“Who are you?” Mary looked around the room, crammed full of, what? Ghosts? No. It couldn’t be. Gathering her wits about her, she asked the only question that came to mind. “Where’s Mrs. Murray?” She was one ghost Mary trusted and with whom she felt safe.

“Here.” Came the chorus of ethereal voices. “We’re all Mrs. Murray.”

“No!” Mary shook her head vehemently. “It can’t be. If so, where is my Mrs. Murray?”

The response was so loud, Mary was forced to cover her ears. “Stop!” she shrieked. “One at a time. Didn’t anyone teach you some manners?”

How do you go about researching for your stories?

When research is needed, I make use of the internet. There are a lot of resources available at the tip of our fingers. I also read a lot of nonfiction and possess a huge collection of books. (When we last moved ten years ago, the movers complained about the 500+ boxes of books. I’m sure it’s more now.) I used to frequent the public archives, but with most of the resources now available online, I find it much more convenient, especially with lockdown restrictions still in place for accessing public spaces.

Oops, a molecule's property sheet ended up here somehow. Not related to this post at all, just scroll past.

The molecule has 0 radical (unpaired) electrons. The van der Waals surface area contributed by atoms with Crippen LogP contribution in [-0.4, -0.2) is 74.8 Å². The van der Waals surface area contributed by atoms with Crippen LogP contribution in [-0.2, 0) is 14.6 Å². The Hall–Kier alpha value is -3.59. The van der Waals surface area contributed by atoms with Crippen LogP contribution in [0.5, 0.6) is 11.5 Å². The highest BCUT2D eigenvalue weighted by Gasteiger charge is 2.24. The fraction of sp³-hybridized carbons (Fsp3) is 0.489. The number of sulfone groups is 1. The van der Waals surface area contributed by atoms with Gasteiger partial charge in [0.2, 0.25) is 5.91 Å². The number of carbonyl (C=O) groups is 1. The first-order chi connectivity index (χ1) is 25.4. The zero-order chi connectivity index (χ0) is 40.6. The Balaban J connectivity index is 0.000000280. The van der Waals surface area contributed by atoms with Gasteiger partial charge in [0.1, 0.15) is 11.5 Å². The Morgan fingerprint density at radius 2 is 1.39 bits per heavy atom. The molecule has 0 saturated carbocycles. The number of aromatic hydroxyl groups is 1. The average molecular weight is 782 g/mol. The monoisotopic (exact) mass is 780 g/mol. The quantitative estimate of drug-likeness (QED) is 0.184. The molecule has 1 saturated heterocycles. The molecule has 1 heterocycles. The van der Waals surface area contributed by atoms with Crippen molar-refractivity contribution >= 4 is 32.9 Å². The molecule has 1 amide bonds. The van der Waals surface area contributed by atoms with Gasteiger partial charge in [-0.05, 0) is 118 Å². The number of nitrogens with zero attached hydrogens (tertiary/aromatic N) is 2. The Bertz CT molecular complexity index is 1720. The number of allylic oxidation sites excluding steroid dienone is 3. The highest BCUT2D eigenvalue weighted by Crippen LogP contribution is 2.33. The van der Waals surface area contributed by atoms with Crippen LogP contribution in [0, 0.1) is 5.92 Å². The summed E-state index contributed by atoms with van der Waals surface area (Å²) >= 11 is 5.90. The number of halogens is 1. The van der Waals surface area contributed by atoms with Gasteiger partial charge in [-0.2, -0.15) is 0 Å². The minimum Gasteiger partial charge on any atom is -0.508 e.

Have you written other books? If so, tell us a bit about them.

I have written a lot. My genres include: historical fiction/fantasy (Queen Mary’s Daughter and King Henry’s Choice), creative nonfiction (It Happened in Canada Books 1, 2, & 3, Personal Notes, The Whistling Bishop, F-Stop: A Life in Pictures”, Ukulele Yukon, Amazingly Extra-Ordinary Women, and To Be a Duke), mystery (Spring, Summer, Autumn and Winter), and, of course, Middle Grade and Young Adult, which includes this series, as well as Gerlinda (another childhood memory story). I also have several unpublished books in each of these genres looking for a publisher, including, surprisingly for me, a couple of dystopian novels.

What’s next for your writing? Are you working on a new story?